March 1, 2024

Fair Game: New Rule Gives Commodities Speculators a Break

But these hardships for consumers provide another reason to check in on Dodd-Frank, that package of financial reforms that Congress passed in 2010. Here’s why:

Congress told federal regulators to write rules that would ensure that Dodd-Frank does what it’s supposed to do, which includes protecting consumers. But the Commodity Futures Trading Commission has proposed rules that critics say might actually encourage speculation in the commodities markets, rather than reduce it.

Senator Bill Nelson, a Florida Democrat, says that as things stand, the C.F.T.C.’s plan could cost ordinary Americans.

“Despite a clear directive from Congress to rein in excessive speculation, regulators still are listening too much to Wall Street and not acting quickly enough to protect American consumers,” Mr. Nelson said last week.

Granted, prices of various commodities, including heating oil and gasoline, fell last week amid all the economic gloom. But that’s no reason to give speculators a pass.

There are those who reject the notion that financial speculation has made commodity prices more volatile and even driven up prices in recent years. Some of them work for the C.F.T.C.

But Michael Greenberger, a professor at the University of Maryland Law School, says that a majority of academic studies on this issue — from Texas AM, Rice and Stanford — demonstrate the ill effects of speculation on energy and food prices.

Indeed, a bipartisan report by the Senate Permanent Subcommittee on Investigations in 2009 concluded that there was “significant and persuasive evidence” that skyrocketing wheat prices reflected high levels of speculation in that market.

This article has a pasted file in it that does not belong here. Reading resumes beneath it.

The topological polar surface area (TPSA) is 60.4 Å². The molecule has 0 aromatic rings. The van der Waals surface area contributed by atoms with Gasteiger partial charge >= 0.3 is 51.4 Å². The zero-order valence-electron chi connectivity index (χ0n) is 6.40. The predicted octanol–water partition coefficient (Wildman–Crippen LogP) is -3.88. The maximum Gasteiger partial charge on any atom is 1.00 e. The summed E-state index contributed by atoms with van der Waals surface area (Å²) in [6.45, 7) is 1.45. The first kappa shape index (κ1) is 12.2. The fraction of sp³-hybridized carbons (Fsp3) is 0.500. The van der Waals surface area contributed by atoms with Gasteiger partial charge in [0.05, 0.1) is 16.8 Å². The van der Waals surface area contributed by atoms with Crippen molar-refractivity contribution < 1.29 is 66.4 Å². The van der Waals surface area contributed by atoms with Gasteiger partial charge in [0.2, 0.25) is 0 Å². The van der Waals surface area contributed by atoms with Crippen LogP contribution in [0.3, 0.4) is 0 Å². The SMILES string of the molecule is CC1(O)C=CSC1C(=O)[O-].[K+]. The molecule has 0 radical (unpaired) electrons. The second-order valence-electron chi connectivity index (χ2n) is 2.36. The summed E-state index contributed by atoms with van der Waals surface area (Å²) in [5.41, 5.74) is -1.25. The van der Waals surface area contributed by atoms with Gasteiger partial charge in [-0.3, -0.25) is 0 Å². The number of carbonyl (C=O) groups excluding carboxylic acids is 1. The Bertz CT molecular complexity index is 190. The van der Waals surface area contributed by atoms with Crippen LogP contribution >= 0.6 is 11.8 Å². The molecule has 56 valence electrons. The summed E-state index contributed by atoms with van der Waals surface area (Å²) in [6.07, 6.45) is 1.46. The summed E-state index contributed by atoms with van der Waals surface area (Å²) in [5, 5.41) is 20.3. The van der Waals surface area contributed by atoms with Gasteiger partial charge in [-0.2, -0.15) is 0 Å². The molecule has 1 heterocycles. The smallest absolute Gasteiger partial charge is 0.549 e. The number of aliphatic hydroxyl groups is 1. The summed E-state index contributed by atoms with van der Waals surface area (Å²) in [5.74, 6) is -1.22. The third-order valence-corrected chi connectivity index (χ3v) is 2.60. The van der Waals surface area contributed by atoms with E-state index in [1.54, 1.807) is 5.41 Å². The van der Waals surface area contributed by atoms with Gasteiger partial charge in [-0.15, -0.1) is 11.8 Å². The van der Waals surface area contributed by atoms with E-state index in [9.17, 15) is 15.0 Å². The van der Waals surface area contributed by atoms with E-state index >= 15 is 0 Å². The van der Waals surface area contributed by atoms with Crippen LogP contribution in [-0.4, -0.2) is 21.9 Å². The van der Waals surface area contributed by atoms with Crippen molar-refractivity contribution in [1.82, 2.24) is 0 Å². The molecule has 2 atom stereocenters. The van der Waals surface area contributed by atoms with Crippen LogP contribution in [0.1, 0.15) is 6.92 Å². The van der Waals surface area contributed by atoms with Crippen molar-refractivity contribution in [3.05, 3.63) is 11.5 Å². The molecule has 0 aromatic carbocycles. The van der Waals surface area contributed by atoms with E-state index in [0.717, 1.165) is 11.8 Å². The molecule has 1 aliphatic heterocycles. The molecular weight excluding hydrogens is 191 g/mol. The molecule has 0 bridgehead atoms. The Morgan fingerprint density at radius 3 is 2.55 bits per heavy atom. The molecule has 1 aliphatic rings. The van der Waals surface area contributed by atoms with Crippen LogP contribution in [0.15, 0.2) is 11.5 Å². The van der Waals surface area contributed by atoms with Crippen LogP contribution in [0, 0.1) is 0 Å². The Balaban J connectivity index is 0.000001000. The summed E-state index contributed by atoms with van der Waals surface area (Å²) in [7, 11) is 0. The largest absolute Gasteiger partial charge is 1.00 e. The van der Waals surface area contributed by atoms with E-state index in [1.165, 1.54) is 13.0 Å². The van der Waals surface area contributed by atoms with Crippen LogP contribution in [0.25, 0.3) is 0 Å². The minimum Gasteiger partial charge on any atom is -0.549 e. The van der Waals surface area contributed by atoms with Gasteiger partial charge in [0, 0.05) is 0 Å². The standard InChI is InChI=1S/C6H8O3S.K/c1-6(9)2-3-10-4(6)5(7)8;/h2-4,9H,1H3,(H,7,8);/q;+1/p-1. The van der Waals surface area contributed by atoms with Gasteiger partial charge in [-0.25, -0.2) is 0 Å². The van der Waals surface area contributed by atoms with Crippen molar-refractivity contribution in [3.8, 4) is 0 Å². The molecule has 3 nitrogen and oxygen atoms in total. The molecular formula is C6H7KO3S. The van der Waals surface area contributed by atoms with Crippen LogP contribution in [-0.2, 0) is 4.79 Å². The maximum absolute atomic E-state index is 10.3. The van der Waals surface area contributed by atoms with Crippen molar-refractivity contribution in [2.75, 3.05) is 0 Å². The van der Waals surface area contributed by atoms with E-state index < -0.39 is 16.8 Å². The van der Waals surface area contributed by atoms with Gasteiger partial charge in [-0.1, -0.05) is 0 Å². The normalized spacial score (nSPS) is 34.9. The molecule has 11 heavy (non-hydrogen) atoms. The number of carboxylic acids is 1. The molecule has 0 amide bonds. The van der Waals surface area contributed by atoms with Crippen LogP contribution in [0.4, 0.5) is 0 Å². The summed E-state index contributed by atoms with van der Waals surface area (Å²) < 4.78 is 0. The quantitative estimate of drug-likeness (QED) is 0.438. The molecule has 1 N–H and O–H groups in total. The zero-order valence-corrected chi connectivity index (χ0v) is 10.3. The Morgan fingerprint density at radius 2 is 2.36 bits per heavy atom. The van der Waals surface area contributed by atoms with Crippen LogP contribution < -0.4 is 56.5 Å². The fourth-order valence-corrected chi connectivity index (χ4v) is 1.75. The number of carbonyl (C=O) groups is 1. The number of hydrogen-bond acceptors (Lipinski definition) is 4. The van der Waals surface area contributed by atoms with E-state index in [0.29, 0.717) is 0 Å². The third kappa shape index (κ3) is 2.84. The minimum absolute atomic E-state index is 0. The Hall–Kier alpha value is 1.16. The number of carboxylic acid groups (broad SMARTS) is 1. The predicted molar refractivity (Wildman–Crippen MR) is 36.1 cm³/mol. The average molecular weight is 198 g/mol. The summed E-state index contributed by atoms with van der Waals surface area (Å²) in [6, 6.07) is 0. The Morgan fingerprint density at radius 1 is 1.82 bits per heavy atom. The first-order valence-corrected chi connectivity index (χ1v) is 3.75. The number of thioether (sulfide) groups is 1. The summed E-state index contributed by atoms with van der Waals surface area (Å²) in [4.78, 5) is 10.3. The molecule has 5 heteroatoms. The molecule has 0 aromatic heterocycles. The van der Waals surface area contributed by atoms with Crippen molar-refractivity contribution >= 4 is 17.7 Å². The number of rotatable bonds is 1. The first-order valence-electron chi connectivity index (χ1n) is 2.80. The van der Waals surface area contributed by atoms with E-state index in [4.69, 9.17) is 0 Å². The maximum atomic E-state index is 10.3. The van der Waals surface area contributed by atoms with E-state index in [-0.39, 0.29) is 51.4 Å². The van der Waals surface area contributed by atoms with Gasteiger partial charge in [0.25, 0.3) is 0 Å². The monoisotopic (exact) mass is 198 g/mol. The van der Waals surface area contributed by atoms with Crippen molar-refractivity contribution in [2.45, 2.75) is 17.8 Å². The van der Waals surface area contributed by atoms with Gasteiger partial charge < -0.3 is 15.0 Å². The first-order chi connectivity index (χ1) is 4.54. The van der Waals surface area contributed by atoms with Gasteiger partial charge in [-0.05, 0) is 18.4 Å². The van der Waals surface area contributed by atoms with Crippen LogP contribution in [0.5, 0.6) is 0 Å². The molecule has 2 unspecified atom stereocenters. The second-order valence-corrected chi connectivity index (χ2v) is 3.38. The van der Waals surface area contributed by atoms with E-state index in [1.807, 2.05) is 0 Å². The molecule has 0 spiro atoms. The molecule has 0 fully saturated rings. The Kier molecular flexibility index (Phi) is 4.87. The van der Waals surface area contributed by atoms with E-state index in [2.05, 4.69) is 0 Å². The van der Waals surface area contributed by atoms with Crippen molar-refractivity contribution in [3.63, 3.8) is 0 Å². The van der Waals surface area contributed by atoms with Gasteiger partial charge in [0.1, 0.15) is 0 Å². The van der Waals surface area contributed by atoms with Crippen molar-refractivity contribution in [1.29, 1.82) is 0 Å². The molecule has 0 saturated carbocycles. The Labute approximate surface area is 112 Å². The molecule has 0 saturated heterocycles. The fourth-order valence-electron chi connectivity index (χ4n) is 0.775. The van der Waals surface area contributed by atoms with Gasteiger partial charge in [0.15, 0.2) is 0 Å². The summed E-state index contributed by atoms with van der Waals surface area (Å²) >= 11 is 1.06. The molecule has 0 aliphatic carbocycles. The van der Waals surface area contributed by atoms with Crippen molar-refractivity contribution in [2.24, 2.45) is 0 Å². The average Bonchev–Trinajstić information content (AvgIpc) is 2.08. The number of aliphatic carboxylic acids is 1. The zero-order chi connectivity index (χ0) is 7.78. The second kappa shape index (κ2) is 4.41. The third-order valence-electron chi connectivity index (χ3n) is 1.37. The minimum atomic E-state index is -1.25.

That report highlighted trading linked to commodities indexes and other financial instruments, a field that’s exploded with the growth of commodity index investment funds.

“Dodd-Frank was intended to include these commodity index swaps with strict limitations on the participation of speculators in the commodities staples futures markets,” Mr. Greenberger says. But the response from the C.F.T.C. “is a horrifically weak rule.”

At the center of the debate are rules that would place a cap on how many financial contracts traders can accumulate for any given commodity. The idea is to prevent a small group from dominating an entire market.

The C.F.T.C. has proposed a limit of 25 percent of the deliverable supply of the underlying commodity. Mr. Nelson last week proposed a bill that would put that position limit at 5 percent of the deliverable supply. He says the C.F.T.C.’s limit is so high that it would encourage speculation and make markets more volatile.

The C.F.T.C. declined to comment, as the rule is still being considered.

Commodity index funds are big business. Such funds have attracted as much as $350 billion from investors in recent years. As such players have grown, the influence of commercial traders, like food producers and airlines that use the commodities markets to hedge against price swings, has declined. Hedging has gotten more expensive, and those higher costs have been passed on to consumers. Dodd-Frank determined that position limits were a solution to excessive speculation.